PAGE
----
OSHA is accepting comments for proposed heat hazards rule
Record-breaking heat in the U.S. during 2021 endangered millions of workers in indoor and outdoor work environments, according to osha.gov.
On Oct. 27, 2021, the Occupational Safety and Health Administration published an Advance Notice of Proposed Rulemaking for Heat Injury and Illness Prevention in Outdoor and Indoor Work Settings.
Currently, OSHA does not have a specific standard for hazardous heat conditions; however, some OSHA state-plan states, such as California, already have heat-related illness standards in place. This action began the process to consider a national heat-specific workplace rule. Once published, OSHA state-plan states will have to ensure their rules are at least as effective as the new federal rule.
The Advance Notice of Proposed Rulemaking initiated a comment period to gather perspectives regarding topics such as heat-stress thresholds, heat-acclimatization planning and exposure monitoring. Comments can be submitted at regulations.gov. Comments must refer to Docket No. OSHA-2021-0009, and all comments must be submitted by Jan. 26. NRCA will submit comments on behalf of its members.
Vaccine mandate for federal contractors is blocked nationwide
The Biden administration’s mandate for federal contractors’ employees to be vaccinated will be halted nationwide amid a series of challenges from states that claim the president overstepped his authority in requiring the COVID-19 shots, according to Bloomberg Law.
The mandate, which was set to take effect Jan. 4, applies to about a quarter of the U.S. workforce and affects companies that conduct business with the federal government.
A federal judge in Georgia blocked the mandate Dec. 7, 2021. The latest order follows a Kentucky federal judge’s grant of a preliminary injunction in a lawsuit involving Kentucky, Ohio and Tennessee.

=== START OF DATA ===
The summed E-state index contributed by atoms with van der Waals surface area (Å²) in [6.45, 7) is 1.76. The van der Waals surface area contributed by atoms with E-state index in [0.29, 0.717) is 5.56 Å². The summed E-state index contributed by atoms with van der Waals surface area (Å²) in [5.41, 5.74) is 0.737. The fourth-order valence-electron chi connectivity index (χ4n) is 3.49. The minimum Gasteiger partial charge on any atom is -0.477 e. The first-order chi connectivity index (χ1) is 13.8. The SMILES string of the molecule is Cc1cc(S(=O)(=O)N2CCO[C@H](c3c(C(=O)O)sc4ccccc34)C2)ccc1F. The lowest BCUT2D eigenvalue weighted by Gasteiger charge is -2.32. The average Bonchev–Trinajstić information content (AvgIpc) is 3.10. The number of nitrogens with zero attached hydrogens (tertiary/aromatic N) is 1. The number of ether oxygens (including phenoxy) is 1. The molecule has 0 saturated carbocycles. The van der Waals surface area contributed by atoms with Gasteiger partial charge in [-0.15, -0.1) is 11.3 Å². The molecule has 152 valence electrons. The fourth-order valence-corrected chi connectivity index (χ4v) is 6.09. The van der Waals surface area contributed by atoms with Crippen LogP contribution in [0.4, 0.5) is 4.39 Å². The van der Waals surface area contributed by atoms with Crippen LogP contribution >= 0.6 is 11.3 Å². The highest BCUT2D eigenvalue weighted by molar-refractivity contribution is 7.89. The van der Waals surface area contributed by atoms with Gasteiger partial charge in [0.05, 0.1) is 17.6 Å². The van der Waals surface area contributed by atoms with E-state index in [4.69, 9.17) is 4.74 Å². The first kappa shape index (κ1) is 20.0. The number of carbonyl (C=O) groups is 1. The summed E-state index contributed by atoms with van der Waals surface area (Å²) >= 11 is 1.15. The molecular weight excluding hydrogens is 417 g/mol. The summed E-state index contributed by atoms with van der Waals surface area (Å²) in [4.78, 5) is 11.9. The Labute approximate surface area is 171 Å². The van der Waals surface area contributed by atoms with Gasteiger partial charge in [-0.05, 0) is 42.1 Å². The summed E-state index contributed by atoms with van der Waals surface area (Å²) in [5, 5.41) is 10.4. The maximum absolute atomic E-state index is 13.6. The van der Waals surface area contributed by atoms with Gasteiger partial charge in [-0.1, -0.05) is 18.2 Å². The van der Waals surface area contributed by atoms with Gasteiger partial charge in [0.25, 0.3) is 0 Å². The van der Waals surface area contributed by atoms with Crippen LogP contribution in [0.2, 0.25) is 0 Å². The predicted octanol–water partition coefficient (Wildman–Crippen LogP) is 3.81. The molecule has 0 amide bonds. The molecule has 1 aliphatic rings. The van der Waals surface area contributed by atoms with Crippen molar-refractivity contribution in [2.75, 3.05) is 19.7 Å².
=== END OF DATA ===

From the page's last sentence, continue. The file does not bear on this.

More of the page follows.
The government contractor mandate led to a series of federal lawsuits from states seeking to block its implementation, including Arizona, Florida, Georgia, Oklahoma and Texas. They argue the administration lacks the authority to require vaccinations and the mandate violates the U.S. Constitution.
Fall protection again tops list of OSHA’s most-cited violations
Recent data from the Occupational Safety and Health Administration show dangers from falls at construction sites remain the most frequently cited hazard on OSHA’s list of most-cited violations for fiscal year 2021, which ended Sept. 30. Construction blog constructconnect.com shared a list of OSHA’s top 10 construction-specific violations.
Other rules related to construction falls are among the top 10 violations, including ladders, scaffolds and training.
OSHA generally requires construction workers exposed to falls of 6 feet or more to wear protective gear, such as harnesses, or be protected by guardrails and trained regarding how to avoid falling.
Following are the top 10 most-cited violations in construction for fiscal year 2021:
OSHA issued 16,749 citations from 6,624 inspections during fiscal year 2021 to construction companies, totaling more than $58 million in penalties.